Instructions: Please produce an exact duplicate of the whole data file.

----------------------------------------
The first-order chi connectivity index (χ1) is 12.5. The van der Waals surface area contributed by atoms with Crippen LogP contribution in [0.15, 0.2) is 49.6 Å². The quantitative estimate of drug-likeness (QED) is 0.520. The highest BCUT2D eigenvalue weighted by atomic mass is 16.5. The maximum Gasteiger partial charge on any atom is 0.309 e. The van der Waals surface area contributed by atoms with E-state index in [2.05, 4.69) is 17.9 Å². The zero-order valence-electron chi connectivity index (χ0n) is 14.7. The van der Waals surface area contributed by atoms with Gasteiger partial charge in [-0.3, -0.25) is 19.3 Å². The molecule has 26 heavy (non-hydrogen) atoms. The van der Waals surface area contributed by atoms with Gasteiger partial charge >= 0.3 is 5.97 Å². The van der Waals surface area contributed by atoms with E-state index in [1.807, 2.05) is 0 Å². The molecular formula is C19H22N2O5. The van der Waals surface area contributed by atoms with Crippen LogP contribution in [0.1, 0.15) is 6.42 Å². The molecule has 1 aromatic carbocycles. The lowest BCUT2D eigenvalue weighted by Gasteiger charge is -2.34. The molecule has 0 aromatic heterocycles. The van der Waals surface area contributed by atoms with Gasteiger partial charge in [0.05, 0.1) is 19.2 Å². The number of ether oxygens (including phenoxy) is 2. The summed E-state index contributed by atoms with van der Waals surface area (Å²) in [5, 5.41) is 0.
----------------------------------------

The first-order chi connectivity index (χ1) is 12.5. The van der Waals surface area contributed by atoms with Crippen LogP contribution in [0.15, 0.2) is 49.6 Å². The quantitative estimate of drug-likeness (QED) is 0.520. The highest BCUT2D eigenvalue weighted by atomic mass is 16.5. The maximum Gasteiger partial charge on any atom is 0.309 e. The van der Waals surface area contributed by atoms with E-state index in [2.05, 4.69) is 17.9 Å². The zero-order valence-electron chi connectivity index (χ0n) is 14.7. The van der Waals surface area contributed by atoms with Gasteiger partial charge in [-0.3, -0.25) is 19.3 Å². The molecule has 26 heavy (non-hydrogen) atoms. The van der Waals surface area contributed by atoms with Gasteiger partial charge >= 0.3 is 5.97 Å². The van der Waals surface area contributed by atoms with E-state index in [1.807, 2.05) is 0 Å². The molecular formula is C19H22N2O5. The van der Waals surface area contributed by atoms with Crippen LogP contribution in [0.1, 0.15) is 6.42 Å². The molecule has 1 aromatic carbocycles. The lowest BCUT2D eigenvalue weighted by Gasteiger charge is -2.34. The molecule has 0 aromatic heterocycles. The van der Waals surface area contributed by atoms with Gasteiger partial charge in [0.05, 0.1) is 19.2 Å². The number of ether oxygens (including phenoxy) is 2. The summed E-state index contributed by atoms with van der Waals surface area (Å²) in [5, 5.41) is 0.